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Retailer’s Extranet to Link 12,000 Vendors [LinkAGE / General Electric]

by Hope Katz Gibbs
LinkAGE: News about Electronic Commerce
General Electric

If you need a new pair of running shoes or a 96-pack of disposable (diapers, you might make a quick trip to your neighborhood Target store. However, if you are one of the 12,000 vendors that supply goods to the five retail store chains owned by Dayton Hudson Corporation—Target, Mervyn’s California, Dayton’s, Hudson’s, and Marshall Field’s—you can soon do business with the fifth-largest retailer in the United States simply by taking a trip down die information superhighway.

Thanks to GE Information Services, Dayton Hudson has a new Extranet, an Internet-based network that links companies with their trading partners.

“When it’s up and running at full capacity by mid-1999, the GE system will enable about 12,000 Dayton Hudson vendors to do business online,” says Rachelle Chase, director of electronic commerce services at Dayton Hudson.

About 600 companies are currently being registered on the new computerized system, says Brian Pinci, GE program manager for Internet solutions and professional services.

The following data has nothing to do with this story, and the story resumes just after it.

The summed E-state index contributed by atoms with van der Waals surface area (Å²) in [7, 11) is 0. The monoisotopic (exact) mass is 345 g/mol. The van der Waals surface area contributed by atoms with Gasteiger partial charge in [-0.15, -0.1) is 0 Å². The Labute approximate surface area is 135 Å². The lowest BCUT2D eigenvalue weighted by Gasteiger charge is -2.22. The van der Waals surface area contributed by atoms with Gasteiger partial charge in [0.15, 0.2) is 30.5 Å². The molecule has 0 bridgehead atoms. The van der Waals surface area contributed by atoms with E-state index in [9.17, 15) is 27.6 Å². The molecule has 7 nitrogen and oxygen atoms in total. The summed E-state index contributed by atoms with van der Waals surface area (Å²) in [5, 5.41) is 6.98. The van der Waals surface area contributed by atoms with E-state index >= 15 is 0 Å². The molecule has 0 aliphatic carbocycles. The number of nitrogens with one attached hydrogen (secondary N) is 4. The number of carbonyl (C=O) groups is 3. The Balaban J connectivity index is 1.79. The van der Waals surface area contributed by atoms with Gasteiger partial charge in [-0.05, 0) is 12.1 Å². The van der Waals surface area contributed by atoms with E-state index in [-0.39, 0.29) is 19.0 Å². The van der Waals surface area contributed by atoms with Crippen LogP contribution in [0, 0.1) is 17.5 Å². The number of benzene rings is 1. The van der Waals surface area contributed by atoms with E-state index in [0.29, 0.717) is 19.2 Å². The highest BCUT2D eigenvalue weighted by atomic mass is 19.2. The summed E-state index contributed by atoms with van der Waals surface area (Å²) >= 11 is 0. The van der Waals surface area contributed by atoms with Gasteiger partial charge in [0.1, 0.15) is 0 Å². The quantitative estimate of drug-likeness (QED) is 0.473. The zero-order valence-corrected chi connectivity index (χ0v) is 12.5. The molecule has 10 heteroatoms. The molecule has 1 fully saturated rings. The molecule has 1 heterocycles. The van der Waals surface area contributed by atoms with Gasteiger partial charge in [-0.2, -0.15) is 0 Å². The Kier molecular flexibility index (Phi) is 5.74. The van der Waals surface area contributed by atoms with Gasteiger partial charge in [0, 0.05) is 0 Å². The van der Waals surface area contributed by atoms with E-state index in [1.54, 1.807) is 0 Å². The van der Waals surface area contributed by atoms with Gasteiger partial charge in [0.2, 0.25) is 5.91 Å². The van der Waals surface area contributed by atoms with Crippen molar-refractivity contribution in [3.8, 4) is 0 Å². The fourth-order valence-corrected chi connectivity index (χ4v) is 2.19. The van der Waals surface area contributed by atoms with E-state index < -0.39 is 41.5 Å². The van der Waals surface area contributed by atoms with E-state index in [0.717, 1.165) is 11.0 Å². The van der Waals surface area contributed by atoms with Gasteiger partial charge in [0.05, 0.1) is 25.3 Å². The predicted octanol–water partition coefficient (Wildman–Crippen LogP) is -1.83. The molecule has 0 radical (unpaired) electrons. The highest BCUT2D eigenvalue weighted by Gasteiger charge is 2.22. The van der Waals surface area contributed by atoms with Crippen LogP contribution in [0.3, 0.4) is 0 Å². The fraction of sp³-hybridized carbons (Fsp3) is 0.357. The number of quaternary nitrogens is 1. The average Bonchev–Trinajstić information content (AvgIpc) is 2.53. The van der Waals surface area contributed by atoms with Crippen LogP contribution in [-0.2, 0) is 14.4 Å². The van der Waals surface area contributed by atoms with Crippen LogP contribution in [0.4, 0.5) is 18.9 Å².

GE InterBusiness Partnership is the foundation of Dayton Hudson’s vendor Extranet. The first commercially available Extranet service, GE InterBusiness Partner leverages Internet technology to create a private Web site or community for a company’s employees, customers, and suppliers to exchange information. GE has posted on the Web the Dayton Hudson Vendor Partner Manual—a thick book that the retailer formerly updated and printed quarterly.

Now, Dayton Hudson simply updates the Web version, and vendors can download the new information.

In addition to enabling vendors to do business more easily with the retail giant on its Extranet, GE has saved Dayton Hudson money by providing exclusive Value Added Network (VAN services to its trading partners. Dayton Hudson, which had $27.7 billion in
revenue last year, has been automated since 1986. However, it used a handful of service providers, including GE, to help process its electronic data interchange (EDI) transactions.

The three corporate divisions—Target, Mervyn’s California, and the three department stores—used different systems, and that was an expensive set-up. So in 1997, Dayton Hudson consolidated its suppliers and began migrating its EDI business to GE. As a result, Dayton Hudson has reduced overall EDI processing expense.

“Since consolidating VAN services with GE, we have saved over 50 percent on EDI processing costs,” says Chase. “We no longer need to have a unique process for each firm that we do business with.”


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